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Belgium Law Student Asks for Opinion re: EU Cross-Border-Copyright Law

A couple of weeks ago I had the pleasure of receiving an interview-questionnaire concerning cross-border copyright issues in the European Union from a law student in Belgium working on her final thesis.

Fortunately, the law student (Stefania Salmena)
explained, I did not need to be an attorney or have specific knowledge of EU copyright law to respond to the questionnaire, but as a IP protection and investigations blog writer, she would like my opinion.

Her interview questionnaire is presented first, followed by my reply.

*Stefania Salmena is an advanced law student at the Free University of Brussels (Université libre de Bruxelles.)


To what extent is the principle of “territoriality” in copyright matters reconciled with the objective of the single European market?


This questionnaire focuses on two (2) European regulations:

  1. Regulation (EU) 2017/1128 of 14 June 2017 on cross-border portability online content services in the internal market.
  2. Regulation (EU) 2018/302 of 28 February 2018 aimed at counteracting unjustified geographical and other forms of discrimination based on nationality, the place of residence or place of establishment of customers in the internal market.


Concerning the regulation on cross-border portability of telecommunications services/online content in the internal market–in the name of the principle of “free movement” of persons and services–which is, among others, one of the essential foundations and objectives of the European Union, the Regulation (EU) 2017/1128, of 14 June 2017.

It organizes and guarantees, in the same way as a whole Member States, the “cross-border portability of online content services”.

It means that regular users, having signed a contract with a service provider who has acquired the rights of exploitation of works and services protected by a intellectual property rights, must be able to access the available content, both in the “Member State” of their habitual residence or in another country of the Union in which they are temporarily present.

However, this can only be done with respect to competitors, even if restrictions would be introduced.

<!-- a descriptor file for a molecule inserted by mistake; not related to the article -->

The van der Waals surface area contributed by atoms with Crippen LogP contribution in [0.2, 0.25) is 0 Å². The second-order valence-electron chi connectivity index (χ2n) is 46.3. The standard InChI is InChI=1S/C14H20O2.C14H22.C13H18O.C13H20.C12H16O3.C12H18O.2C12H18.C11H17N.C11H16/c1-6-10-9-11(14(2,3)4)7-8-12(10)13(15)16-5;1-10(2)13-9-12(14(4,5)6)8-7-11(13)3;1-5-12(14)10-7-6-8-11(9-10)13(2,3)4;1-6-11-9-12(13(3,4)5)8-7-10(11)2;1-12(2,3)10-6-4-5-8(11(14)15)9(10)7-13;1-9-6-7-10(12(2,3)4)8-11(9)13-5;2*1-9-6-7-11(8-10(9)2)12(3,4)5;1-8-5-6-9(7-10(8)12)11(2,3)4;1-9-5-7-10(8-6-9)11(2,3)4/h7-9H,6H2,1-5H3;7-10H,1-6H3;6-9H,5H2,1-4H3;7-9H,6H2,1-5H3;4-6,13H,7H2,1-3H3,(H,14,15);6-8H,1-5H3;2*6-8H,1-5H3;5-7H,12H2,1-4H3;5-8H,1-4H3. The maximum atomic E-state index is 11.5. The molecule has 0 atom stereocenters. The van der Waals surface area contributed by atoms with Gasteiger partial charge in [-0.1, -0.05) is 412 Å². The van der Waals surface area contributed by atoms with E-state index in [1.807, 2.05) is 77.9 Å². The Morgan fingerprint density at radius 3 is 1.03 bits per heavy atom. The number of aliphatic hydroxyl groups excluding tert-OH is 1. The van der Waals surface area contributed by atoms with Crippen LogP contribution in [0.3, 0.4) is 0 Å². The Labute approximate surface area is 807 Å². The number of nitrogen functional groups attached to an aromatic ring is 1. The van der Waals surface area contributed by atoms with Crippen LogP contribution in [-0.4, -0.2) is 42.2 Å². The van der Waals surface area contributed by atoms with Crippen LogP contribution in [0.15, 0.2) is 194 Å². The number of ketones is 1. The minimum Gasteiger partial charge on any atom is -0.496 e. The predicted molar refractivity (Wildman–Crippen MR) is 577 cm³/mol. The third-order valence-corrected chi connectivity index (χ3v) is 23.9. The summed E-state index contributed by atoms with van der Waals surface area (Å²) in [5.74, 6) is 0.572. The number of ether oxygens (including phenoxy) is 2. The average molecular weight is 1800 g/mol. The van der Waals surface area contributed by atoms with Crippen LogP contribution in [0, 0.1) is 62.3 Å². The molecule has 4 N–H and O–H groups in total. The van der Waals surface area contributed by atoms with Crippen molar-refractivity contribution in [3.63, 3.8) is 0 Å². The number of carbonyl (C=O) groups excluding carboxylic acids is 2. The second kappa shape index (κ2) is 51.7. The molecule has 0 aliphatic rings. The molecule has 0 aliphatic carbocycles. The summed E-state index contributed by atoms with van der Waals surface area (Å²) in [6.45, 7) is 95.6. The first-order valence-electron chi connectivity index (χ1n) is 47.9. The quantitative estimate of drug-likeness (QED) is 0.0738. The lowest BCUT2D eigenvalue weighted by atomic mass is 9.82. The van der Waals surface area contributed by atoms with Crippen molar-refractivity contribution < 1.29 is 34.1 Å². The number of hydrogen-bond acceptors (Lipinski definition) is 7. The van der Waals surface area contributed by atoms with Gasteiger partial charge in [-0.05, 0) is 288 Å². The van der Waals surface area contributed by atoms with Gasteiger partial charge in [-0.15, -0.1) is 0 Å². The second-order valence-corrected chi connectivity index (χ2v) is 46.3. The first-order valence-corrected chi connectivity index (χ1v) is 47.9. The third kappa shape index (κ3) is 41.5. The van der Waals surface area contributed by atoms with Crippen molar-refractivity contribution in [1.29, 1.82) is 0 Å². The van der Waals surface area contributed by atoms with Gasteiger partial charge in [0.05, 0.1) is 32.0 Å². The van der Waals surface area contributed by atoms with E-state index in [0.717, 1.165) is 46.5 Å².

In concrete terms, if a Belgian consumer subscribes to an online movie and series distribution service such as Netflix, he will be able to access the films and series available in Belgium when he going on holiday in Croatia, or, on a business trip to Denmark, without any restrictions and no charge.

But, this can only be done temporarily. The insertion of this criterion “temporal” allows [Netflix] to preserve the principle of territoriality in copyright.

However, that regulation does not specify what it refers to as “temporary displacement”.


Does it cover 1 month, 6 months, 1 year?

Can we in this case say that the principle of “territoriality” in copyright is preserved?

In addition, the said Regulation sets up a series or means of verification to ensure that no abuse can be committed by the users during their temporary displacements.

For example, the online content service provider will have to perform the State of residence verification of the subscriber and the IP address used etc. …


In case of abuse, the subscription of the user will be suspended.

However, these means of verification are not effective such as Geo-Blocking. For example, it is easy to change your IP address.

Geo-Blocking refers to the market practices used by companies in which they refuse access to their website to certain consumers.

The site [through geo-blocking] deviates access to a “local” site on which prices, offers, and content are different than those of the initial site. Or, still apply differences in treatment between consumers on the basis of their nationality, place of residence or establishment.

In other words, customers are thus limited or denied access to a foreign site on the basis only of their place of residence or method of payment.


The said by-law does not apply to works protected by copyright as pertains to music, video-on-demand, e-books, online games and audiovisual services.

However, in the regulation, there is a revision clause that allows European legislators to review the law in two years – with the possibility of extending it to include audiovisual content protected by copyright.

It is therefore possible that the regulation will incorporate those works protected by copyright too.


The conflicting issues raised in your questionnaire seem to be the organic progression of dilemmas that need to be resolved as we continue to wrestle with the cross-border exchange of content on the Internet.